A so-called Citizens Assembly set up by a leading politician has called for rent controls.
The Citizen’s Assembly of Scotland was launched by First Minister Nicola Sturgeon in 2019, with the aim of being representative of the country. Its recommendations are not binding, but the Scottish Government is obliged to respond to its recommendations and reports.
So the Assembly has now called for both rent controls and a joint approach to the private rental sector between politicians and tenant bodies.
The report also advocates a points-based system of rent controls linked to the quality and amenities of a property, not market rates.
The Scotsman newspaper quotes one of the Assembly’s 100 members - Shirley Islam, a social care worker - saying: “I think for a lot of young people today they are stuck in a trap of extortionate rents but also outrageous mortgages. How is someone with an average wage supposed to live comfortably in rented accommodation today? You often see ‘affordable housing’ advertised but affordable for who exactly?
“What the assembly allowed was for a variety of voices from various backgrounds to come together to tell their truths. From landlords to young tenants we were able to hear from a wide consensus. We came to the conclusion that we had to support a recommendation to try to tackle the inequality gap between older home owners and younger people struggling to achieve security.”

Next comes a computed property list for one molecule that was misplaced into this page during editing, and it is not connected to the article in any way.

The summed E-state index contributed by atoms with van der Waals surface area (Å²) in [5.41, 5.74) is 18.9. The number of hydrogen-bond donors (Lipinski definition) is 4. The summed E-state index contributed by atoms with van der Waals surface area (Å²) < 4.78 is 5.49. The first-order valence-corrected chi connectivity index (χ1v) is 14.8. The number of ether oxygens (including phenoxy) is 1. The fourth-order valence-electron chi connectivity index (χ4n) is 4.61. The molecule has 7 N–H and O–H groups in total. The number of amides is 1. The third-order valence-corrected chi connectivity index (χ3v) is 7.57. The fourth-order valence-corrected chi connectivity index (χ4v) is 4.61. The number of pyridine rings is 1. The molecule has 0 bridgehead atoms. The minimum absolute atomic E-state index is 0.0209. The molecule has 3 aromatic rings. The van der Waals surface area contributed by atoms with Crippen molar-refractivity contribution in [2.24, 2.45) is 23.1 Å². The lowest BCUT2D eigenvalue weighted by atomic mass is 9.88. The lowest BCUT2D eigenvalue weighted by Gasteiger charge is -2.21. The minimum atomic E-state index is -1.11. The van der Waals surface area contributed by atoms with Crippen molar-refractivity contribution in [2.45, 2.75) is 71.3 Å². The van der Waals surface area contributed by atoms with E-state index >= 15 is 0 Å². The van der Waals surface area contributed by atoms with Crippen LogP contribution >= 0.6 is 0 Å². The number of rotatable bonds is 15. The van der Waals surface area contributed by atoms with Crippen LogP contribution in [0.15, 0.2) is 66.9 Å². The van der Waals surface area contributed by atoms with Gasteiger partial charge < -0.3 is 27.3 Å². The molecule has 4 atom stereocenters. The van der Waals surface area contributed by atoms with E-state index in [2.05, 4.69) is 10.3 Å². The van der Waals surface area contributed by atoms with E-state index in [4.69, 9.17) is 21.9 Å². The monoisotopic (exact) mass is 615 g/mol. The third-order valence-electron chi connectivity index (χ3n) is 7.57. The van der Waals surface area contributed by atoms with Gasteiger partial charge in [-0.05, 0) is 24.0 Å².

It cites another Assembly member - Aidan Callahan, a musician - saying: “I’d like to hammer home the point that the assembly was looking to provide guidance on what we, the people, want to see for housing. It is clear that where we are right now is not good enough and that we can help this process through our recommendations.
“I will be honest that I did worry that there would have been a big divide between landlords and homeowners, and what young people hoped to see to help them access more secure tenancies, whether that was renting or making it easier to buy homes. But the truth is that 96 percent of us backed recommendations for rent controls and there was a lot of support for other progressive housing measures.”